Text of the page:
Housing market recovery helping bolster U.S. expansion
A FOR SALE sign stands outside a new home in Bloomington, Ill.
BLOOMBERG FILE PHOTO/DANIEL ACKER
By Alex Kowalski and Michelle Jamrisko Bloomberg News
WASHINGTON - Sales of previously owned homes and work on single-family projects climbed in August to the highest levels in two years, signaling the residential real-estate market is contributing to the U.S. economic recovery.
Purchases of existing houses increased 7.8 percent to a 4.82 million annual rate, the most since May 2010, figures from the National Association of Realtors showed today in Washington. The median forecast of 78 economists surveyed by Bloomberg called for sales to increase to a 4.56 million pace. Commerce Department data showed builders began work on the most one- family homes since April 2010.
Record-low mortgage rates, more affordable properties and limited supply of new homes are driving orders at builders such as Toll Brothers Inc. and Hovnanian Enterprises Inc. In addition, sales of distressed properties are starting to account for a smaller share of the market, leading to gains in home values that are laying the groundwork for a sustained economic expansion as household sentiment and finances improve.
“The nascent housing recovery has deepened,” said Ellen Zentner, a senior U.S. economist at Nomura Securities International Inc. in New York, who projected existing-home sales would climb to a 4.85 million rate. “Ultimately, this improvement will lead to a rise in residential wealth, which tends to lift consumer confidence and spending.”
The Standard & Poor’s Supercomposite Homebuilders Index rose 3.8 percent at 12:56 p.m. in New York, while the S&P 500 gained 0.3 percent. The pickup in housing helps explain why the index of builder shares, including PulteGroup Inc. and D.R. Horton Inc., has surged 77 percent this year through yesterday, outpacing a 16 percent gain in the broader S&P 500.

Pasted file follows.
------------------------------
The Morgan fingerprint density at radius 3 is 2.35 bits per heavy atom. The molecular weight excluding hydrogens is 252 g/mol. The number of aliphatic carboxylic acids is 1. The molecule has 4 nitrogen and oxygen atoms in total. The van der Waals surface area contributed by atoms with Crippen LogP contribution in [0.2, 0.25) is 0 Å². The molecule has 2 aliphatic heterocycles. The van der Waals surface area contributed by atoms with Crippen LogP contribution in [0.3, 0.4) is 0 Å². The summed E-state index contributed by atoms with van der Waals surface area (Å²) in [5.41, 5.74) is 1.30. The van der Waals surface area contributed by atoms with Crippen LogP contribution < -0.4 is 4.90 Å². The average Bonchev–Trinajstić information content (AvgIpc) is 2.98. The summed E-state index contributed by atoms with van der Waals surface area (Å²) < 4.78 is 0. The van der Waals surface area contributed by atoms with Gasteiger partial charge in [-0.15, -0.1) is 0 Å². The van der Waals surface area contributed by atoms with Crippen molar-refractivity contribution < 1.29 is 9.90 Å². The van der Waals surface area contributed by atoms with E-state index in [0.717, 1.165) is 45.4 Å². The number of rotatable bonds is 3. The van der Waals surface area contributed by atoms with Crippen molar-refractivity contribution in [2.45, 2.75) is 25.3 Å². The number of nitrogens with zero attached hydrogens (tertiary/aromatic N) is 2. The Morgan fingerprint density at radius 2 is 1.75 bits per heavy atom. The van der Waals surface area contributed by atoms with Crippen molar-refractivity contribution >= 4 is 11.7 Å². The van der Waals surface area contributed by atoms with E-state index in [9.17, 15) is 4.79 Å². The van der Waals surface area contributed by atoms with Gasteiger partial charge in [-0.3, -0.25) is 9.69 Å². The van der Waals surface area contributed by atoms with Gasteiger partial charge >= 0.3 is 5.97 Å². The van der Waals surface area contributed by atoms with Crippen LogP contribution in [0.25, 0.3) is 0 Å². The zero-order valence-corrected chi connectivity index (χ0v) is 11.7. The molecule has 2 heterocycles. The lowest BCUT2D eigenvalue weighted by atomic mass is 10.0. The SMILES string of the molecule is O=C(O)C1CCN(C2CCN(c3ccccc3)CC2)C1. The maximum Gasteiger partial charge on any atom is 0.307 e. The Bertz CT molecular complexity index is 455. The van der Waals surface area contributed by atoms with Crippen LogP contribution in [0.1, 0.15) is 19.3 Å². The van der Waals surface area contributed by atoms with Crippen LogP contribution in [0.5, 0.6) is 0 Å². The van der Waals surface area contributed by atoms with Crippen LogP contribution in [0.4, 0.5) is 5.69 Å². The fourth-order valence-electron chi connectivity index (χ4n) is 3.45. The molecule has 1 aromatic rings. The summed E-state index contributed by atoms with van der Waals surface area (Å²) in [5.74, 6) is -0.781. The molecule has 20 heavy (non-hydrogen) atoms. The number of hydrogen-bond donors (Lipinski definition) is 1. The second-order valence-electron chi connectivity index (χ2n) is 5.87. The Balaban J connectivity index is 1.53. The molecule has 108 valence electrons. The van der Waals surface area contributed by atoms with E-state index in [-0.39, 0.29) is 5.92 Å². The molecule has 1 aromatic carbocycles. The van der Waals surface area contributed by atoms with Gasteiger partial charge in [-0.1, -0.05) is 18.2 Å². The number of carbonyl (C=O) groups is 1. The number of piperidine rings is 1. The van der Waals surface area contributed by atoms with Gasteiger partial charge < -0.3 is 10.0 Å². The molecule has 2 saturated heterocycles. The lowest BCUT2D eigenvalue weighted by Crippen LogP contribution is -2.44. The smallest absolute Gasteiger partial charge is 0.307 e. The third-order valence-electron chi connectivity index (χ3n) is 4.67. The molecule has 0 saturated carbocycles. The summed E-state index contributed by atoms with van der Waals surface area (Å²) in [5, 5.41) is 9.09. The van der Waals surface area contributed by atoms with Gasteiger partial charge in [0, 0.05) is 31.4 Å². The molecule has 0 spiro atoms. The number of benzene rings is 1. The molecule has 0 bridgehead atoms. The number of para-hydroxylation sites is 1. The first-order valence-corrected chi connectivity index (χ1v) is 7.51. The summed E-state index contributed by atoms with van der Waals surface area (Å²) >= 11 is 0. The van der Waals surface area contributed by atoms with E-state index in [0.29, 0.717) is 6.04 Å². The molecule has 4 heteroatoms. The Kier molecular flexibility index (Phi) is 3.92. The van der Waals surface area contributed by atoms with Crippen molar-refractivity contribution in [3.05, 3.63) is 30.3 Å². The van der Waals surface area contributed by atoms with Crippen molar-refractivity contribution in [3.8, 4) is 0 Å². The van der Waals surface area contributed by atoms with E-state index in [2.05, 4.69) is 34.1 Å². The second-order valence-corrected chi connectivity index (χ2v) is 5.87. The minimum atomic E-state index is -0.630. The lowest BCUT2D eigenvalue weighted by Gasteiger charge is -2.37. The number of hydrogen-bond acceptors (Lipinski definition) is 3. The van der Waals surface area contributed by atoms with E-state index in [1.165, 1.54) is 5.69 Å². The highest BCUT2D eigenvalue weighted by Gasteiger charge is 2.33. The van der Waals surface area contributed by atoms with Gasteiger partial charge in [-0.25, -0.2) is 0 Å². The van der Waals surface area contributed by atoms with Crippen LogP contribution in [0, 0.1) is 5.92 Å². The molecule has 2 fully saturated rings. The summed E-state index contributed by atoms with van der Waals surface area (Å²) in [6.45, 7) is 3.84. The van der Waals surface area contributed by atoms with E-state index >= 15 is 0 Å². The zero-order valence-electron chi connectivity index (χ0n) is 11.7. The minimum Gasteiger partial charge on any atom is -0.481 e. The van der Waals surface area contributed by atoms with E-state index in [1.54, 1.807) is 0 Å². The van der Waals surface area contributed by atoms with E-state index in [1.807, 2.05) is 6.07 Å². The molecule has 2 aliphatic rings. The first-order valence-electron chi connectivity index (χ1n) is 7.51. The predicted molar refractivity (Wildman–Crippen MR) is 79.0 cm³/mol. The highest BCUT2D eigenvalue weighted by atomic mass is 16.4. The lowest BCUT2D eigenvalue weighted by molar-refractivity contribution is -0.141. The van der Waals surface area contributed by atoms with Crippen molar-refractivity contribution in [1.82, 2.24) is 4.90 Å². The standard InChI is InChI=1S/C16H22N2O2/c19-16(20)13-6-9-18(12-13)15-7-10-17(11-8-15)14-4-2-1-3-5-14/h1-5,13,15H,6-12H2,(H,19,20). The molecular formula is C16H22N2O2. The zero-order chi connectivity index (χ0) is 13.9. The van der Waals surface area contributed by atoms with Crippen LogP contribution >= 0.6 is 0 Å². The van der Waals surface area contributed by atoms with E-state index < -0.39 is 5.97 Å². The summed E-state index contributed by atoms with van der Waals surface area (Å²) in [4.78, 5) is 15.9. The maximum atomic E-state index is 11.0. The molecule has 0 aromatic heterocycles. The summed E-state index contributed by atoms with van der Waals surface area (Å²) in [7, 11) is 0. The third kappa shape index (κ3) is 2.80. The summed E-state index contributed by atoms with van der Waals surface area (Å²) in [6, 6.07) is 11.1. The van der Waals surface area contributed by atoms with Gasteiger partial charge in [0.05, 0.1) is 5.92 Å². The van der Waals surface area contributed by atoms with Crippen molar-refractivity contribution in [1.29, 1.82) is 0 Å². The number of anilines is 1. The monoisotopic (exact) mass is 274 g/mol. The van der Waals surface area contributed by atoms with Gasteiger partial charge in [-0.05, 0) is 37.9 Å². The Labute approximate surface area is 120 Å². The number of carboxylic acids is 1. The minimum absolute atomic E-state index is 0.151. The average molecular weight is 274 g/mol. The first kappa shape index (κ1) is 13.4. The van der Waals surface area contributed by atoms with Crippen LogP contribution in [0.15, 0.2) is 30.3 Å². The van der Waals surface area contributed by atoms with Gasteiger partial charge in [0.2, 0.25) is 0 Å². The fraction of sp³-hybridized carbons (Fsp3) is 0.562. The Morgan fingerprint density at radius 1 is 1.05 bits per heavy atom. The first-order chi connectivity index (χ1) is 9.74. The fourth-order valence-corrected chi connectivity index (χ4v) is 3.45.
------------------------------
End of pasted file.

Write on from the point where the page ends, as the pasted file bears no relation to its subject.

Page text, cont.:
Construction of single-family houses climbed 5.5 percent to a 535,000 rate, the fastest since April 2010, after a 4.5 percent decrease, the Commerce Department said today in Washington. Permits for the building of one-family homes increased 0.2 percent to a 512,000 annual pace, the highest since March 2010.
Beginning construction of all homes rose 2.3 percent to a 750,000 annual rate in August, less than forecast and restrained by a decrease in starts of multifamily dwellings that are volatile month to month.
Work on apartments and other multifamily homes dropped 4.9 percent to an annual rate of 215,000.
The housing rebound extends beyond builders -- from home- furnishings retailers like Lowe’s Cos. and Home Depot Inc. to building materials supplies such as gypsum wallboard-maker USG Corp.
Existing-home sales have improved after reaching a low of a 3.39 million annual rate in July 2010. In the buildup to the subprime lending collapse and recession, purchases reached a peak of 7.25 million in September 2005.
Estimates in the Bloomberg survey for August ranged from 4.45 million to 4.85 million. Compared with a year earlier, purchases increased 11 percent in August, today’s report showed.
The median price of an existing home climbed 9.5 percent to $187,400 from $171,200 in August 2011. Prices have increased in each of the past six months on a year-to-year basis, the best performance since early 2006.
The increase in prices reflects both a reduction in distressed sales and a “genuine” appreciation in property values, Lawrence Yun, NAR chief economist, said in a news conference today as the figures were released.